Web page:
I'm turning into a copywriter. Are you?

9 years ago from Lara Schenck, Designer & Front-end Developer

  • Art VandelayArt Vandelay, 9 years ago

    I run into this often. My contract clearly states that I don't touch copy. And if I do, its charged at a billable rate.

    6 points
    • Lara SchenckLara Schenck, 9 years ago

      Yeah. But if they don't want you to touch it, do you just use the bad copy? So frustrating cause it kills all the hard design work.

      3 points
      • Caleb SylvestCaleb Sylvest, 9 years ago

        You just need to decide where to compromise. Do you use bad copy and not worry about it? Or do you say screw it, write something good to help the overall project?

        Obviously the best thing would be to charge for the time, but I know that can be difficult sometimes for a "fringe" element of a project that really does matter but most people don't think it does. I would also suggest touching base with clients early on and reviewing what copy they do have. Talk about its strengths and weaknesses, and review examples of good copy.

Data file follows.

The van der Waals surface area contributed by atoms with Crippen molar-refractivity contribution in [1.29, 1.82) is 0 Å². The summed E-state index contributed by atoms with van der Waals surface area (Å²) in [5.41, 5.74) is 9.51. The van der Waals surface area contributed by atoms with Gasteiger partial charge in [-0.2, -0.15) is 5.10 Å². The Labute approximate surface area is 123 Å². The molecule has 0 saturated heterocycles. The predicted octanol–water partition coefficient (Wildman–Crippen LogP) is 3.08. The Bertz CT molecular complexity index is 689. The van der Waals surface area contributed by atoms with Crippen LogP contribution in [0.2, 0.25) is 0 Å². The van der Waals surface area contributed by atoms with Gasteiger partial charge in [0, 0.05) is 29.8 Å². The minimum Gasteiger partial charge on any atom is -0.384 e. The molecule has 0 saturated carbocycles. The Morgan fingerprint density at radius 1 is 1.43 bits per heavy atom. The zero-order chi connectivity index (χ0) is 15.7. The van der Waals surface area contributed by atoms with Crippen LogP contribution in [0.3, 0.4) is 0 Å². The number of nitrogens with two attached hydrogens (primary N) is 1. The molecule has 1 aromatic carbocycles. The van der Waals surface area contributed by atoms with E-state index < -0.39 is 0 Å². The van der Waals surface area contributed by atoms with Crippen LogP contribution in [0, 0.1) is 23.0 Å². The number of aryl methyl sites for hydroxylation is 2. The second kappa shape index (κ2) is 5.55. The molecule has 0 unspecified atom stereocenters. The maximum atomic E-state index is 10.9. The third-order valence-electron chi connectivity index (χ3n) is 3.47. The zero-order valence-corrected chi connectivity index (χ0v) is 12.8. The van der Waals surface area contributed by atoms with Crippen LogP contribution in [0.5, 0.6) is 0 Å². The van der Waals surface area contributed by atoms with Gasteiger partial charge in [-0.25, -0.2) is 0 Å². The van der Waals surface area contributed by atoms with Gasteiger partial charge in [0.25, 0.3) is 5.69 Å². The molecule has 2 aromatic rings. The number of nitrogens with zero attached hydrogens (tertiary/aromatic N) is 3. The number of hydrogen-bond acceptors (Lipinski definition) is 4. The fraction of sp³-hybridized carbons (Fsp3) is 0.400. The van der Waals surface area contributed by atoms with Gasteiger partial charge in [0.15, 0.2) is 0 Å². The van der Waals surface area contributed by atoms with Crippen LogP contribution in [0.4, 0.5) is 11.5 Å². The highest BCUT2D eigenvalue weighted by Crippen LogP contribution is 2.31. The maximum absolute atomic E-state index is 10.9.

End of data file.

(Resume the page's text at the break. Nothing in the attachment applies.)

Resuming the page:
Copy is really important, honestly more important than design or anythings else (it hurts to admit as I am a designer), but compare this to what you would do if you ask for the client logo and they give you a really crappy .gif from 1999. Do you use it as is? Or do you clean it up and make it at least look presentable? I'm not talking about a full rebrand but a delicate massage ;)

        Hope that helps. Money is always a tough issue, but going the extra mile for a clients will always impress. And now that I've reminded myself of that let me get back to my client project and practice what I preach!

        1 point
        • Art VandelayArt Vandelay, 9 years ago

          Very well said. I've found that when presenting money to the transaction, they begin to think more cognizantly about the topic at hand.

          At the going rate though, you've got to consider this - if they client is aware the copy is subpar and is okay with that, then you'll probably meet this issue down the road with other things related to the project.

          0 points
          • Caleb SylvestCaleb Sylvest, 9 years ago

            Very true. If a client doesn't understand the value of one aspect of a project, that's probably a glimpse of how working with them will be going forward. But sometimes you still have to take on non-ideal clients (if you like to eat and sleep in a bed ;)

            1 point